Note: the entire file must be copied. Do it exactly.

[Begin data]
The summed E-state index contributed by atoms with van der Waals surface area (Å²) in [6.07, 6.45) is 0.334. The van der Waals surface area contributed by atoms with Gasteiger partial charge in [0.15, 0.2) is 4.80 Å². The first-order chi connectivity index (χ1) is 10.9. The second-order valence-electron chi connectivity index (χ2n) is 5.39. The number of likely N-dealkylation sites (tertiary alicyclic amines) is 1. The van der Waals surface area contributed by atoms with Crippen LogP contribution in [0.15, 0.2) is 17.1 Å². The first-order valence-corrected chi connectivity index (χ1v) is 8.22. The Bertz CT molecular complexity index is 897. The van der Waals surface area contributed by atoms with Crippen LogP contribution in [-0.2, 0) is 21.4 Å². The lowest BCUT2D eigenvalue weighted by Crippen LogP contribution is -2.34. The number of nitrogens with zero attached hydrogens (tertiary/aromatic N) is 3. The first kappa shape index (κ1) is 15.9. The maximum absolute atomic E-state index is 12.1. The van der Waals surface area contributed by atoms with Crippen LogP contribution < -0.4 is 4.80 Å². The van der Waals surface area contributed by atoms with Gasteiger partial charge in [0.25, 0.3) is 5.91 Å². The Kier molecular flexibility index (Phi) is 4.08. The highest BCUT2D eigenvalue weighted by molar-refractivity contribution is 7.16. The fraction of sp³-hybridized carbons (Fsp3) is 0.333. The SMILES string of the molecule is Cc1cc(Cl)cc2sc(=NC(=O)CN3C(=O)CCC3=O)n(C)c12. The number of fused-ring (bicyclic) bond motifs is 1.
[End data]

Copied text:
The summed E-state index contributed by atoms with van der Waals surface area (Å²) in [6.07, 6.45) is 0.334. The van der Waals surface area contributed by atoms with Gasteiger partial charge in [0.15, 0.2) is 4.80 Å². The first-order chi connectivity index (χ1) is 10.9. The second-order valence-electron chi connectivity index (χ2n) is 5.39. The number of likely N-dealkylation sites (tertiary alicyclic amines) is 1. The van der Waals surface area contributed by atoms with Crippen LogP contribution in [0.15, 0.2) is 17.1 Å². The first-order valence-corrected chi connectivity index (χ1v) is 8.22. The Bertz CT molecular complexity index is 897. The van der Waals surface area contributed by atoms with Crippen LogP contribution in [-0.2, 0) is 21.4 Å². The lowest BCUT2D eigenvalue weighted by Crippen LogP contribution is -2.34. The number of nitrogens with zero attached hydrogens (tertiary/aromatic N) is 3. The first kappa shape index (κ1) is 15.9. The maximum absolute atomic E-state index is 12.1. The van der Waals surface area contributed by atoms with Crippen LogP contribution < -0.4 is 4.80 Å². The van der Waals surface area contributed by atoms with Gasteiger partial charge in [0.25, 0.3) is 5.91 Å². The Kier molecular flexibility index (Phi) is 4.08. The highest BCUT2D eigenvalue weighted by molar-refractivity contribution is 7.16. The fraction of sp³-hybridized carbons (Fsp3) is 0.333. The SMILES string of the molecule is Cc1cc(Cl)cc2sc(=NC(=O)CN3C(=O)CCC3=O)n(C)c12. The number of fused-ring (bicyclic) bond motifs is 1.